Published 19th December 2014
Keen book collectors will tell you that the Holy Grail of any work is its First Edition in the earliest possible issue. So for instance with the works of Charles Dickens, most of his books were originally published in monthly parts. Therefore, you are looking for not only the work in its original parts but also the earliest issue of each part! This is a whole world of study on its own as these parts contained advertisements, which where updated as the parts were re-issued.
Less complicated 'issue points' are relevant to many first editions (Did you know, for instance that Charles Lutwidge Dodgson's name was mis-spelt 'Dodgeson' on the dustwrapper of the first edition of Tolkein's THE HOBBIT?) That's all it takes for a copy to increase in value enormously.
The importance of early editions to the collector seems to reflect a desire to get as close to the author's original intentions for their work as possible. Perhaps for the same reason, the study of the lives of one's favourite authors becomes very attractive as it adds another level of understanding of their work when you see what their life was (or is) like and what influenced them.
When I become attached to a particular author, I find myself intrigued by their life and start to read biographies and even the works of others in their circle. I have long been intrigued by the world of Oscar Wilde and though I can never meet the man, there is a wealth of literature relating to him, quite apart from his own work.
There are several biographies of him, as well as biographies of Lord Alfred Douglas, Robbie Ross, Constance Wilde and on and on. His son Vyvyan wrote a fascinating autobiography that gave a unique insight into the effects that the scandal surrounding Wilde had on those close to him. In reading these works, you can build a picture of the author from the point of view of those who loved him as well as those who certainly did not.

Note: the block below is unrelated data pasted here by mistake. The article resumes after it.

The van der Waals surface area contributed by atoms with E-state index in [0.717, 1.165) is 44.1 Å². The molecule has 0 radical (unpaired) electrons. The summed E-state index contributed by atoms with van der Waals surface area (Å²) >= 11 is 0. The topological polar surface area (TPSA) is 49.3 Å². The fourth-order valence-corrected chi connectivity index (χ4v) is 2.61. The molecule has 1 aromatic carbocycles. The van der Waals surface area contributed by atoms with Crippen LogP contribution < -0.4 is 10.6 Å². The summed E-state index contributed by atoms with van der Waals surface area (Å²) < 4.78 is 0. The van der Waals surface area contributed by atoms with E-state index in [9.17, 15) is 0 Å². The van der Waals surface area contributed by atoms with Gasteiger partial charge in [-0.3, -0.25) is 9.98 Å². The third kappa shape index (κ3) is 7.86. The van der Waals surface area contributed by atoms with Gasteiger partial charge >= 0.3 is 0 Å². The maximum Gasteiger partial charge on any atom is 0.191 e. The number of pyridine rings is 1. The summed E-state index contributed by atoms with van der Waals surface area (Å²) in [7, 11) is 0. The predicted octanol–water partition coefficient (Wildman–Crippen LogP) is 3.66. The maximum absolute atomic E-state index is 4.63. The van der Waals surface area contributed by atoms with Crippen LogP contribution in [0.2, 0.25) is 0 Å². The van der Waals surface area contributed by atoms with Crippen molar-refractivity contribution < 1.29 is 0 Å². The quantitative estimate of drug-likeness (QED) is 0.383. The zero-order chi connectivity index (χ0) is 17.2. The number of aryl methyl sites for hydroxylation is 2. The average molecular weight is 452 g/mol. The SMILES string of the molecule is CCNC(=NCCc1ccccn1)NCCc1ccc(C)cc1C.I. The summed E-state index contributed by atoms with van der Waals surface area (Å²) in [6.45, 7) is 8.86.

Furthermore, I tend to become fascinated by the homes of writers who are important to me. My home town of Torquay was one of the most fashionable places in the world in the late 19th century and attracted the great and the good from all walks of life. Agatha Christie's wealthy parents settled there and she has become eternally associated with the town. Sadly, her childhood home was demolished many years ago, but you can still get a taste of old Torquay in some of her writings and her autobiography. Greenway , her much-loved holiday home, of course remains and is a popular tourist destination.
Oscar Wilde also spent some time in Torquay at the home of Lady Mount Temple, who was a relative of his wife. The house, Babbacombe Cliff, still stands, although it is now divided into apartments. Yet even from the outside can you get a frisson from the Belle Epoque with Oscar and Bosie living it up in the last years before it all went wrong?
Others who lived-in or visited Torquay include Rudyard Kipling (who didn't like it), Elizabeth Barrett Browning (neither did she), Eden Phillpotts, Charles Kingsley and Beverley Nichols. I like to think they have all left their mark on the town and that the town has had some influence on their literature.
Slightly further afield I have been privileged to visit the home of EM Delafield in Kentisbeare where she wrote many of her novels including her most famous 'Diary of a Provincial Lady'. This semi-autobiographical work derives from her life as a middle-class housewife in the 1920s and 1930s and to visit the home which inspired her work was a thrilling thing to do.
I confess I have even made a pilgrimage to Beaconsfield and wandered into the little close of houses on which Enid Blyton's Green Hedges once stood.
First Editions: The Literary Pilgramages of a Devon Boy was written on Friday, 19th December 2014.